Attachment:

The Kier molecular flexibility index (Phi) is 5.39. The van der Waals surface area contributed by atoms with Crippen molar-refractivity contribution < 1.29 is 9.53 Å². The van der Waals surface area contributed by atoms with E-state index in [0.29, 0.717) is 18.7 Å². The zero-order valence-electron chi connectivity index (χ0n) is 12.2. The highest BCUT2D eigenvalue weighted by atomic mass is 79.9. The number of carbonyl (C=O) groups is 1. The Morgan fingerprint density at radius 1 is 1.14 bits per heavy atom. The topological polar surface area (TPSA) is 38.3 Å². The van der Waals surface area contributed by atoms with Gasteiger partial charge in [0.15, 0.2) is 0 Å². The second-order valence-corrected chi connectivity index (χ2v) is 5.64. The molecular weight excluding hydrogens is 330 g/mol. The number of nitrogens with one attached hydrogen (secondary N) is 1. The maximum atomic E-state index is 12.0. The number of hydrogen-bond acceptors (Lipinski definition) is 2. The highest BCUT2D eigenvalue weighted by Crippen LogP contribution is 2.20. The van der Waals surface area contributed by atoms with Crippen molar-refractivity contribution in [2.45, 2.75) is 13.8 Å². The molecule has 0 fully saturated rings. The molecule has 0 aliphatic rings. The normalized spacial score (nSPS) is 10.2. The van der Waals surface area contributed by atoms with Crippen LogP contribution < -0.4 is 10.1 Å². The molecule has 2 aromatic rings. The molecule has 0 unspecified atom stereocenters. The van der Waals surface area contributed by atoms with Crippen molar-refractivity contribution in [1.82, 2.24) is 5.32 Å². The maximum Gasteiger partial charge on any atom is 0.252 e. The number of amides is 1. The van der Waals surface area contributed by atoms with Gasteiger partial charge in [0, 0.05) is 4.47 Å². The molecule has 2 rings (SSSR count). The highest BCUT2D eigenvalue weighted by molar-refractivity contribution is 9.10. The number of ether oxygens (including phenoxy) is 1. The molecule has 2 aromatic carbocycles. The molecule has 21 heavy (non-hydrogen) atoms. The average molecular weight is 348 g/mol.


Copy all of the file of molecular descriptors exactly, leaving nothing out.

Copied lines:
The Kier molecular flexibility index (Phi) is 5.39. The van der Waals surface area contributed by atoms with Crippen molar-refractivity contribution < 1.29 is 9.53 Å². The van der Waals surface area contributed by atoms with E-state index in [0.29, 0.717) is 18.7 Å². The zero-order valence-electron chi connectivity index (χ0n) is 12.2. The highest BCUT2D eigenvalue weighted by atomic mass is 79.9. The number of carbonyl (C=O) groups is 1. The Morgan fingerprint density at radius 1 is 1.14 bits per heavy atom. The topological polar surface area (TPSA) is 38.3 Å². The van der Waals surface area contributed by atoms with Gasteiger partial charge in [0.15, 0.2) is 0 Å². The second-order valence-corrected chi connectivity index (χ2v) is 5.64. The molecular weight excluding hydrogens is 330 g/mol. The number of nitrogens with one attached hydrogen (secondary N) is 1. The maximum atomic E-state index is 12.0. The number of hydrogen-bond acceptors (Lipinski definition) is 2. The highest BCUT2D eigenvalue weighted by Crippen LogP contribution is 2.20. The van der Waals surface area contributed by atoms with Crippen molar-refractivity contribution in [2.45, 2.75) is 13.8 Å². The molecule has 0 fully saturated rings. The molecule has 0 aliphatic rings. The normalized spacial score (nSPS) is 10.2. The van der Waals surface area contributed by atoms with Crippen LogP contribution < -0.4 is 10.1 Å². The molecule has 2 aromatic rings. The molecule has 0 unspecified atom stereocenters. The van der Waals surface area contributed by atoms with Crippen molar-refractivity contribution in [1.82, 2.24) is 5.32 Å². The maximum Gasteiger partial charge on any atom is 0.252 e. The number of amides is 1. The van der Waals surface area contributed by atoms with Gasteiger partial charge in [0, 0.05) is 4.47 Å². The molecule has 2 rings (SSSR count). The highest BCUT2D eigenvalue weighted by molar-refractivity contribution is 9.10. The number of ether oxygens (including phenoxy) is 1. The molecule has 2 aromatic carbocycles. The molecule has 21 heavy (non-hydrogen) atoms. The average molecular weight is 348 g/mol.